Arnulfo Timoteo Garcia was our mentor and best friend.
He died in a car crash shortly after gaining parole, but I still feel his hand guiding everyone in the San Quentin News family to do the best for our community, including our advisers, volunteers and prison administrators.
He’d always say: Moving forward!
When we first met, I didn’t see myself working for a prison newspaper. But Arnulfo saw a reporter in me. He brought me into the San Quentin News family and it ended up being the most important job I’ve ever had.
Each time I patiently listen to someone tell me a story, I credit Arnulfo.
Each time I have the honor to write and make someone visible, I credit Arnulfo.
Each time I review a story for the newspaper or magazine or set up a video project, I credit Arnulfo.
Arnulfo would be proud to see how the office looks, as it was his idea to have it professionally revamped. Consequently, the whole San Quentin Media Department looks great!
Timoteo’s leadership brought the newspaper in a direction that has earned the respect and admiration of our fellow inmates, prison staffers and the public at large.
Back in the day, we’d sit at breakfast and he’d plan our day. He’d talk about meetings with people or conversations with those socially responsible, always seeking to find new and underreported stories.
He also understood the power of writing for families in the free world, letting them know what’s happening to their loved ones. He knew that when they learned about the redemption and trans- formation happening inside San Quentin, families would reunite — bonds would be strengthened. He knew all of this, because that’s what happened to him when his daughter was born.
All of Arnulfo’s time spent in San Quentin, and the short time thereafter, was full of redemption and transformation — so much so that when I read what Jeff Rosen, district attorney for Santa Clara County said about him in his eulogy, I committed my- self to continuing Arnulfo’s dream of providing people an opportunity for change.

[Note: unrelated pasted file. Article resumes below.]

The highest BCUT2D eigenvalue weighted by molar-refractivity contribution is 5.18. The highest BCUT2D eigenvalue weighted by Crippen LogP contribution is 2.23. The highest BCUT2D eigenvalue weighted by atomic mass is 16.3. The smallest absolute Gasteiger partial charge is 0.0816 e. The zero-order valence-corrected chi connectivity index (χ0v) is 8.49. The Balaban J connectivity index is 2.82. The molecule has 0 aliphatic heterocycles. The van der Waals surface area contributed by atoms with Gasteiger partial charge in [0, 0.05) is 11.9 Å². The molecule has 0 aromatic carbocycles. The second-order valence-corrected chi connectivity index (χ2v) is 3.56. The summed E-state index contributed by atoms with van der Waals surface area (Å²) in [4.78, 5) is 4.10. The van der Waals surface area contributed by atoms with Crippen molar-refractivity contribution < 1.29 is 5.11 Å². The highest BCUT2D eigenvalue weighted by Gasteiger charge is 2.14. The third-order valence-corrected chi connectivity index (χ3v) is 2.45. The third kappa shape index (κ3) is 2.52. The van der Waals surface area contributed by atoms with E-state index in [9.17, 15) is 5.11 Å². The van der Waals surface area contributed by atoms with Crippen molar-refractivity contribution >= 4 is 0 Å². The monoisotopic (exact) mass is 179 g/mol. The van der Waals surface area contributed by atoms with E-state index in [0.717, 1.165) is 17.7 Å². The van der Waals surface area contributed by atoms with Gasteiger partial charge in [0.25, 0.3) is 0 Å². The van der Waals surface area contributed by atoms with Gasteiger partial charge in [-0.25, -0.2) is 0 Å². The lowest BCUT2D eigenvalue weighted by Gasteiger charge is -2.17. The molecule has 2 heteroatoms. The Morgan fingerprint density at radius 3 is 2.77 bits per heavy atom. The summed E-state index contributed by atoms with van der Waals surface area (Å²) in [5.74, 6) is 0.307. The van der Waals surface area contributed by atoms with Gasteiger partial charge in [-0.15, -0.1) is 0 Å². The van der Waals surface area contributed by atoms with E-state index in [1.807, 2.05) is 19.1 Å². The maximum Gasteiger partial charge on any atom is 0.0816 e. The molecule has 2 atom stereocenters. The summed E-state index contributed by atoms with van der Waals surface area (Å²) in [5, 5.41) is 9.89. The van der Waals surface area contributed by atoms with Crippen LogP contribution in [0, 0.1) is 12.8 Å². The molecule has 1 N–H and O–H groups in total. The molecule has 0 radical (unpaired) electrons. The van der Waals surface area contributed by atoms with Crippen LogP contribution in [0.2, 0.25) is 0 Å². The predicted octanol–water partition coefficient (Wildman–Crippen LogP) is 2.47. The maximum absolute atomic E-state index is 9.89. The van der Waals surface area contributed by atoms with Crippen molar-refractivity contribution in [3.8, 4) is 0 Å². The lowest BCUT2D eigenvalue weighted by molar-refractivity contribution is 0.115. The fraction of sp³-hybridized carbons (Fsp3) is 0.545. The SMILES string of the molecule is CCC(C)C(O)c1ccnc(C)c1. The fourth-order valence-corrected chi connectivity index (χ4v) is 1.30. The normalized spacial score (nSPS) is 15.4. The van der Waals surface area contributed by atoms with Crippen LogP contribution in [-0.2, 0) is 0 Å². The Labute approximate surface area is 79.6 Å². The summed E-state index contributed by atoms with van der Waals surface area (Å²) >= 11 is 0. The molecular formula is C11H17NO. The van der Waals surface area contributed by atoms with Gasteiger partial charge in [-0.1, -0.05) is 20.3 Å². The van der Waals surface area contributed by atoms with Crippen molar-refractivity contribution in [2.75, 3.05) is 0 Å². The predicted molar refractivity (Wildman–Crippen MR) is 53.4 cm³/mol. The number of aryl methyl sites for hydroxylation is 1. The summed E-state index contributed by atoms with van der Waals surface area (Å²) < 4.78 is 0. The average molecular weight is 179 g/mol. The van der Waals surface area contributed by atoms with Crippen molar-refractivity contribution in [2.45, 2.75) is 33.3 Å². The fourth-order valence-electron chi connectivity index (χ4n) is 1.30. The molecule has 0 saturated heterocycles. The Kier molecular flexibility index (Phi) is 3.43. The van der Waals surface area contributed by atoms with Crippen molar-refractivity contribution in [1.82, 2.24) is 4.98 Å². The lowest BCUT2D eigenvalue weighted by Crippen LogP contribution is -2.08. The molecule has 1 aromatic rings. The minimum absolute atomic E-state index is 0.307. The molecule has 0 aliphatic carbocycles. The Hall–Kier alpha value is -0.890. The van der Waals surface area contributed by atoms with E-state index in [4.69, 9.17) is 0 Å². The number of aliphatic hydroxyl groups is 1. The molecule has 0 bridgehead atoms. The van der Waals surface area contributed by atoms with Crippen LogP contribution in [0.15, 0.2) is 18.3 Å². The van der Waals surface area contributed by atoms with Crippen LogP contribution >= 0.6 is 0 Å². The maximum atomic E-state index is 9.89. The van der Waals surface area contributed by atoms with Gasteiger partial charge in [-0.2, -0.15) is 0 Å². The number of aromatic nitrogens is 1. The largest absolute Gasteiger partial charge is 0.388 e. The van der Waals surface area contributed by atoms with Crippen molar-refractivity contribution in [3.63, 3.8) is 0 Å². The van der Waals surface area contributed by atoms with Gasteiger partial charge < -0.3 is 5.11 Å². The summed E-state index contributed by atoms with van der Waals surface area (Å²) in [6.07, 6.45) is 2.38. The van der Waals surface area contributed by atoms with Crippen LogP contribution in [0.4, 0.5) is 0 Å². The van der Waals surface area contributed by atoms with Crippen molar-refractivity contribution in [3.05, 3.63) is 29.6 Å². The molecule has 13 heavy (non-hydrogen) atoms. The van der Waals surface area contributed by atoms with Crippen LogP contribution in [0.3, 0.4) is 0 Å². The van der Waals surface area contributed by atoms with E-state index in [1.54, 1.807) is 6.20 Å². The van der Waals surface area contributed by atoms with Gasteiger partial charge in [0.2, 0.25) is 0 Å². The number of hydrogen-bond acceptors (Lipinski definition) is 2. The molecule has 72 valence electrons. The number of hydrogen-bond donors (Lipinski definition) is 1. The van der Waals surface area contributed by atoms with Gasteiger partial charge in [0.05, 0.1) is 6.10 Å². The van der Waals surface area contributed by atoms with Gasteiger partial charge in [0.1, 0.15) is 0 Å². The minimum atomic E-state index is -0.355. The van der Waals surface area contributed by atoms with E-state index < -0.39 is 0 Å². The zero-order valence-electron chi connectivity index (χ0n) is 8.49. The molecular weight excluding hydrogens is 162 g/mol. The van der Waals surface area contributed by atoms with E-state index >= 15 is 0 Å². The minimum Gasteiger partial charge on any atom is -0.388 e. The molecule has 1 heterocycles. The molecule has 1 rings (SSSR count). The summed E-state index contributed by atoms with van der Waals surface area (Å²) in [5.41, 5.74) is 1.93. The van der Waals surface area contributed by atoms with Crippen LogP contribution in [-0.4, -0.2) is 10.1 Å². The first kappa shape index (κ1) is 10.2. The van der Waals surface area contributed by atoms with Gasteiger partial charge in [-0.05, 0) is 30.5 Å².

One of his most amazing achievements was encouraging San Francisco District Attorney George Gascon to create a Formerly Incarcerated Advisory Board.
Arnulfo always said that a person has to take responsibility for their past actions, be accountable, and once they do, they can change — they can be rehabilitated. Arnulfo believed in leaving the door open for people to have second chances. It is those kinds of stories that he loved telling.
Though it’s been a year, it seems like yesterday that he was here.
The paper continues to grow, videos are being produced, a magazine was launched and staffers are looking at their futures, beyond the bars.
Prisoners, teachers, professors, advisers, volunteers, students, prison administrators, correctional officers, counselors, doctors and nurses — all who knew this kind and generous man wish him to rest in peace.
In December 2017, Garcia’s family began the Arnulfo T. Garcia Foundation to carry on Arnulfo’s dream. Supported by the Horse Club Foundation and the Con-Ex Restorative Justice Project, the Arnulfo T. Garcia Foundation is developing its initial program of a horse ranch style reentry facility.